Referring to her work for the late Sarah Weddington, lead attorney in Roe v Wade, New York State Assembly Member Rebecca Seawright said Weddington firmly believed that Roe had to be protected through state constitutions. “I think passing it here will give more momentum to having it done on the Federal level,” said Seawright, Chair of the Assembly’s People with Disabilities Committee.
While disability is often overlooked in discussions about the court’s rulings and impact, it doesn’t lessen their importance to people with intellectual and developmental disabilities.
“It’s our responsibility to make sure cases pertaining to disability are being covered to the same extent as other cases, and that aspects of cases related to disability, even if not disability focused, are also highlighted,” said Shira Wakschlag, Senior Director of Legal Advocacy and General Counsel, The Arc of the United States. “And it’s our job to continually educate the court, so they understand the real-life harms involved and how to remedy them to ensure the promise of our federal disability rights laws can be realized.”
Intersectionality and Broadening Partnerships
Where people live, their income, race, gender-identity and other factors impact how people experience disability.
Recognizing that a large section of the disability community lives at the intersection of oppression is critical, said Natalie Chin, Associate Professor of Law and Co-Director of the Disability and Aging Justice Clinic, The City University of New York. While the disabilities rights movement has made major strides, it was considered a largely white, hetero movement led by men with some women, she explained. “Because it was really focused on disability, it kind of forgot that disability isn’t a single issue,” Chin said. “Disability justice encompasses people with disabilities who are people of color, immigrants, LGBTQ and others whose voices have not been heard.”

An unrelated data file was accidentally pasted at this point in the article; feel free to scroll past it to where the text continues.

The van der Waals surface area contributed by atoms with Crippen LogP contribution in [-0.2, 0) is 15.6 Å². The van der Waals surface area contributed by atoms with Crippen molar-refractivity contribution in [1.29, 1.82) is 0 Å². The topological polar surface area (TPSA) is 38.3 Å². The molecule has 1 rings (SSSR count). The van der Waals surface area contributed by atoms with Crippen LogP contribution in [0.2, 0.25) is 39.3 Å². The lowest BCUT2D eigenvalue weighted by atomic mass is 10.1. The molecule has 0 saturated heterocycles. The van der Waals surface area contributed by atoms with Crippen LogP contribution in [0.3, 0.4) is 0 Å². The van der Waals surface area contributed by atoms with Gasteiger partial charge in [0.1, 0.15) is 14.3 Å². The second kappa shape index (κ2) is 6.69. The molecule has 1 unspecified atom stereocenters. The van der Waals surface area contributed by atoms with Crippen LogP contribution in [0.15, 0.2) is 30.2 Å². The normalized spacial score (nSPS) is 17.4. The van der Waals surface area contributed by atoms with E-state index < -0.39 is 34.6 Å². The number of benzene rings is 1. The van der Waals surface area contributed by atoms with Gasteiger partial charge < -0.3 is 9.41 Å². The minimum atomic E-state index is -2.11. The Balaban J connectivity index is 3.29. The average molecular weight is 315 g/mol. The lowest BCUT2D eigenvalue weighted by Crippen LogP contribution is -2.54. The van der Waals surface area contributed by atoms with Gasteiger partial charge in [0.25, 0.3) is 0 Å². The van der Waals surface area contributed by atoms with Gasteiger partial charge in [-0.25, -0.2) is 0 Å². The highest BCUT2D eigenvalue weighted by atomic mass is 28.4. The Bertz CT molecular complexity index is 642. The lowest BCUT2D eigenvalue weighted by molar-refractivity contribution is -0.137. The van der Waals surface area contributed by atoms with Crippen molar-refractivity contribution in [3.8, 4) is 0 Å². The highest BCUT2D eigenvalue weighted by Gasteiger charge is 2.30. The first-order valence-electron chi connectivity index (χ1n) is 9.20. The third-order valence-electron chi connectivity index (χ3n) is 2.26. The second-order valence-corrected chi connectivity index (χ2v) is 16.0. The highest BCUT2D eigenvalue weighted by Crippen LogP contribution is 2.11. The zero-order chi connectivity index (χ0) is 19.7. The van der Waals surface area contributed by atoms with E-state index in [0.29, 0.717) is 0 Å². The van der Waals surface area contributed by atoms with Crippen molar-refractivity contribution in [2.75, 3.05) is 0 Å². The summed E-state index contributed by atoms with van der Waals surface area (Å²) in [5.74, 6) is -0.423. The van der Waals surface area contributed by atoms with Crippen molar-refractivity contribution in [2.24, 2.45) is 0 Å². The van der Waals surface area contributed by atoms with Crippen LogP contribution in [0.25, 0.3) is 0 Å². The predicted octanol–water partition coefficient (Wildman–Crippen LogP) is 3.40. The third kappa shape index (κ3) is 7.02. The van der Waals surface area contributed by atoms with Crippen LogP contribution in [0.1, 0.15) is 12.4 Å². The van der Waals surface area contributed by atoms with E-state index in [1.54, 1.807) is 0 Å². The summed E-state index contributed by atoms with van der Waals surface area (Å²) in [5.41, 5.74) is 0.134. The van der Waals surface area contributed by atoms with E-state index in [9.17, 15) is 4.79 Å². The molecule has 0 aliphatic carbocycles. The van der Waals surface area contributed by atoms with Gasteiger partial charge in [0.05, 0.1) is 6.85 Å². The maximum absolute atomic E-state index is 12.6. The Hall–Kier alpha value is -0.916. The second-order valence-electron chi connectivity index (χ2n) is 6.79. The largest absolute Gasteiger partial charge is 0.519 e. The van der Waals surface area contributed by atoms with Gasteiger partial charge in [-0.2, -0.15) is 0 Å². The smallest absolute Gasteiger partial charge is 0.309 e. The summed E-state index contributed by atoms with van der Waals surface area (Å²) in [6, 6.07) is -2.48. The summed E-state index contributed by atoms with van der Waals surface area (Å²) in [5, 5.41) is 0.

Panelists urged the audience to think about: who is in the room, who is at the table, who is making a change and who is voicing their life experience.
Disability organizations must forge partnerships to broaden their reach.
“When we talk about what we want to see for people with intellectual and developmental disabilities going forward, we shouldn’t be talking about just disability,” Marco Damiani, CEO of AHRC NYC, said following the discussion. “We should identify legislators who know very little about disability or women’s issues. Our workforce is mostly women of color. We can’t just go to people who are supportive. We have to understand how we influence other people. That’s just the beginning of advocacy. Advocacy has to lead to influence and then impact.”
“Everyone is part of our community,” Cokley said, adding that disability exists in one-third of U.S. households. “It’s about thinking who is the weirdest, most obscure, most eccentric group that we could partner with, that has a piece of this fight and how do we bring them in.? “There is the opportunity to work much more broadly, much more boldly and build the kind of coalitions that other communities have had for decades. But we really have to get out of our own way.”
To view a recording of the summit, courtesy of The CUNY Graduate Center, click here. Use the passcode: ^b.5t@sE